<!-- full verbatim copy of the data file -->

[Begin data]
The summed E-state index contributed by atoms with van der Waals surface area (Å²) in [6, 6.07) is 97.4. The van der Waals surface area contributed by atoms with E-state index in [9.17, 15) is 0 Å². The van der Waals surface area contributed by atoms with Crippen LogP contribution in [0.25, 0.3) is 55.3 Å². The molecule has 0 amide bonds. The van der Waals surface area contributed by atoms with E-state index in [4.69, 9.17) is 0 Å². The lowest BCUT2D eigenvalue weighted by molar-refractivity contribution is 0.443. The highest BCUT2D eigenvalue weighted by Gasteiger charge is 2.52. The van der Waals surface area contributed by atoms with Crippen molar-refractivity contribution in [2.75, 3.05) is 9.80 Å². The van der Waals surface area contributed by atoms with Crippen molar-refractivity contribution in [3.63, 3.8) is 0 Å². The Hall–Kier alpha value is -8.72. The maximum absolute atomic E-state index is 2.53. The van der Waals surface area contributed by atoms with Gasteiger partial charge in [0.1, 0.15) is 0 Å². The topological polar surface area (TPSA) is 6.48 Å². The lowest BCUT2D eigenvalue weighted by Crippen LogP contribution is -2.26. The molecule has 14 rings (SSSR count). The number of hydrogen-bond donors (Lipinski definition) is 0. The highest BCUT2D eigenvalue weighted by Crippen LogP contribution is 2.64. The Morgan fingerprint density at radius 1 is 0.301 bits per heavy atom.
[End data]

The summed E-state index contributed by atoms with van der Waals surface area (Å²) in [6, 6.07) is 97.4. The van der Waals surface area contributed by atoms with E-state index in [9.17, 15) is 0 Å². The van der Waals surface area contributed by atoms with Crippen LogP contribution in [0.25, 0.3) is 55.3 Å². The molecule has 0 amide bonds. The van der Waals surface area contributed by atoms with E-state index in [4.69, 9.17) is 0 Å². The lowest BCUT2D eigenvalue weighted by molar-refractivity contribution is 0.443. The highest BCUT2D eigenvalue weighted by Gasteiger charge is 2.52. The van der Waals surface area contributed by atoms with Crippen molar-refractivity contribution in [2.75, 3.05) is 9.80 Å². The van der Waals surface area contributed by atoms with Crippen molar-refractivity contribution in [3.63, 3.8) is 0 Å². The Hall–Kier alpha value is -8.72. The maximum absolute atomic E-state index is 2.53. The van der Waals surface area contributed by atoms with Gasteiger partial charge in [0.1, 0.15) is 0 Å². The topological polar surface area (TPSA) is 6.48 Å². The lowest BCUT2D eigenvalue weighted by Crippen LogP contribution is -2.26. The molecule has 14 rings (SSSR count). The number of hydrogen-bond donors (Lipinski definition) is 0. The highest BCUT2D eigenvalue weighted by Crippen LogP contribution is 2.64. The Morgan fingerprint density at radius 1 is 0.301 bits per heavy atom.